Brenna Hillier wandered approximately 800 metres from her own front door to discover an indie treasure. Come warm yourself at Epiphany Games’ Frozen Hearth.
A fast-paced RTS developed by Sydney-based indie Epiphany Games.
Fully playable in single-player, but designed with two-player co-op in mind, with 20 maps.
Backed by German and Thai publisher Immanitas Entertainment.
The first chapter of an ongoing saga set in the world of Ámorrá; Frozen Hearth acts as a prequel to a planned MMORPG.
Will be supported by simple but powerful mod tools allowing for full scripting, even without programming skills.
Ámorrá is a dark fantasy, Celtic and Gaelic-inspired world setting created by Sydney’s Epiphany Games. It’s a harsh world, one in which a hardy race of warriors, the Danaan, is faced with the possibility of extinction at the hands of the Shangur. Driven on by a relentlessly advancing wall of magical ice, the Shangur spread cold entropy before them, and the Danaan must fight, or die – or fight and die, as is more likely.
This is the set up for Frozen Hearth, an all new RTS with RPG elements introducing the world setting ahead of its proliferation into other titles, including an MMORPG. It’s a compelling story, with a very real threat – the advance of an ice age – behind its mythical leanings, and it’s not hard to sympathise with the Danaan even as in-fighting threatens their chances at survival.
In my hands-on session with Frozen Hearth, I experienced this in-fighting first hand – quite literally. The tutorial level which opens the story campaign had me choosing a hero from one of a number of classes and variants, giving me access to a wide variety of configurations even before I had access to level my skill tree, and then taking this hero to smash another member of the media.
I know my RTS strengths (none) so I chose the most tankable character and took a wave of fodder with me to meet my foe; my HP outlasted his DPS-focused build as my legion of cheap archers, powered by a collection of captured map points, tapped away at his health, leaving me victorious. But moments later he was back, and this time fighting by my side, as we faced down a common foe.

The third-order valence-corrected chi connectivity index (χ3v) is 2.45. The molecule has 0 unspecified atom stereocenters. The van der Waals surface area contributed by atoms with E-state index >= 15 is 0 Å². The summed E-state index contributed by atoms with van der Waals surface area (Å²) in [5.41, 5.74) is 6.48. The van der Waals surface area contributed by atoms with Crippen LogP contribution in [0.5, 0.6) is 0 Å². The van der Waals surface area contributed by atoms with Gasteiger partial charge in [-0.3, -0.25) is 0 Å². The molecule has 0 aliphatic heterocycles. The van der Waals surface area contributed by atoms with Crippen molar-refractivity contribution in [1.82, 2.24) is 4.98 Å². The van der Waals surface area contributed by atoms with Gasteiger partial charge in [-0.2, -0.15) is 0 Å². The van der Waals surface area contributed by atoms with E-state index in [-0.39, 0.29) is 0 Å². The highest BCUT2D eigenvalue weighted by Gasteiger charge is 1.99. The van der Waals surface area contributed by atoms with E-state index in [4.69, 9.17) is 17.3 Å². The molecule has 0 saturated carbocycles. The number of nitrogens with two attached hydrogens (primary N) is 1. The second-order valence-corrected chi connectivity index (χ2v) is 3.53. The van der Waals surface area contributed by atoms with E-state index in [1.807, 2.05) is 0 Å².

The environment we fought in had several obvious funnels but positioning my units was tricky nevertheless. The Shangur spread ice before them – it’s hard not to make comparisons to the Zerg or WarCraft’s undead – which slows player movement, and avoiding these hazards – or removing them – while facing down relentless waves of attack was not easy.
This is not a game designed for noobs; it feels more like a loving iteration on the RTS and MOBA theme by hardcore fans of the genres. I struggled to keep up, and later, while playing a multiplayer game versus one of the developers, felt completely lost. Don’t let that put you off, though; as a general rule of thumb, the less Brenna Hillier understands about a strategy game the more orgasmic it appears to hardened veterans, and I was assured that the story campaign takes its time in introducing new units and combinations.
Although the mechanics of building up a hero character to be the heart of your army is a familiar one, Frozen Hearth offers another neat feature – base building. Players begin with an empty home structure capable of only the most basic functions, and then kit it out with various upgrades. rather than scattering your structures around the map, you’re limited to just six, and must position them in the wings of your base. You’ll have to purchase a certain number of basic structures before you can access later ones, and each offers a variety of upgrades and research items for the units it produces, or in some cases, your hero or whole army.
With two factions, each with a wide variety of hero characters, and plenty of co-operative and competitive multiplayer modes available both through LAN or online, Frozen Hearth packs in a huge amount of content even apart from its 20 level story campaign. But Epiphany isn’t satisfied with this already promising package; it plans to release a set of mod tools which, in the right hands, should be able to transform the basic game systems and assets into a wide variety of new play styles.
Frozen Hearth is now available for pre-order on GamersGate at 10% off, with bonus soundtrack and artbook in digital format. It is expected on November 29 for €19.99/$24.99 USD/£16.99.
Disclaimer: Epiphany Games is currently partnered on an unrelated project with a developer founded by two chaps I am pals with.